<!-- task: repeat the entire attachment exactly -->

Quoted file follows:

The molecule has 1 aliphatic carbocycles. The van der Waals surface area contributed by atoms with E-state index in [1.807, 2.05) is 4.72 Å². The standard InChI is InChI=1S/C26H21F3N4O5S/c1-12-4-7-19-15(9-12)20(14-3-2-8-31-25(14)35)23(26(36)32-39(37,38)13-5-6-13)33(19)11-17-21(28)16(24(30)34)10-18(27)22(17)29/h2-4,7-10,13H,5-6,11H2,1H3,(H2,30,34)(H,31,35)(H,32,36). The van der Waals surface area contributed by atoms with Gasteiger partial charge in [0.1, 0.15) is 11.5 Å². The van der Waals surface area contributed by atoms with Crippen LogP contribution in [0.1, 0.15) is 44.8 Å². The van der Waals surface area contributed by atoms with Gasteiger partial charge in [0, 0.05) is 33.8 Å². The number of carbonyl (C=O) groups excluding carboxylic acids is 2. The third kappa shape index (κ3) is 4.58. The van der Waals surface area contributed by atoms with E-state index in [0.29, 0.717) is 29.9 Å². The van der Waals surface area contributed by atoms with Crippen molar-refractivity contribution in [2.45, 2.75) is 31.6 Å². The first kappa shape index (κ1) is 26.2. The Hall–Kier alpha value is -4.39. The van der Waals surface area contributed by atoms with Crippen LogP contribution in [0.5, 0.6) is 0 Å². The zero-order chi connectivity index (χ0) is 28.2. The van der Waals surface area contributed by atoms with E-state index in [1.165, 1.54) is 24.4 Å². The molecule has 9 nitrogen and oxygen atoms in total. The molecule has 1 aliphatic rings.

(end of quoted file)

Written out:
The molecule has 1 aliphatic carbocycles. The van der Waals surface area contributed by atoms with E-state index in [1.807, 2.05) is 4.72 Å². The standard InChI is InChI=1S/C26H21F3N4O5S/c1-12-4-7-19-15(9-12)20(14-3-2-8-31-25(14)35)23(26(36)32-39(37,38)13-5-6-13)33(19)11-17-21(28)16(24(30)34)10-18(27)22(17)29/h2-4,7-10,13H,5-6,11H2,1H3,(H2,30,34)(H,31,35)(H,32,36). The van der Waals surface area contributed by atoms with Gasteiger partial charge in [0.1, 0.15) is 11.5 Å². The van der Waals surface area contributed by atoms with Crippen LogP contribution in [0.1, 0.15) is 44.8 Å². The van der Waals surface area contributed by atoms with Gasteiger partial charge in [0, 0.05) is 33.8 Å². The number of carbonyl (C=O) groups excluding carboxylic acids is 2. The third kappa shape index (κ3) is 4.58. The van der Waals surface area contributed by atoms with E-state index in [0.29, 0.717) is 29.9 Å². The van der Waals surface area contributed by atoms with Crippen molar-refractivity contribution in [2.45, 2.75) is 31.6 Å². The first kappa shape index (κ1) is 26.2. The Hall–Kier alpha value is -4.39. The van der Waals surface area contributed by atoms with Crippen LogP contribution in [0.5, 0.6) is 0 Å². The zero-order chi connectivity index (χ0) is 28.2. The van der Waals surface area contributed by atoms with E-state index in [1.165, 1.54) is 24.4 Å². The molecule has 9 nitrogen and oxygen atoms in total. The molecule has 1 aliphatic rings.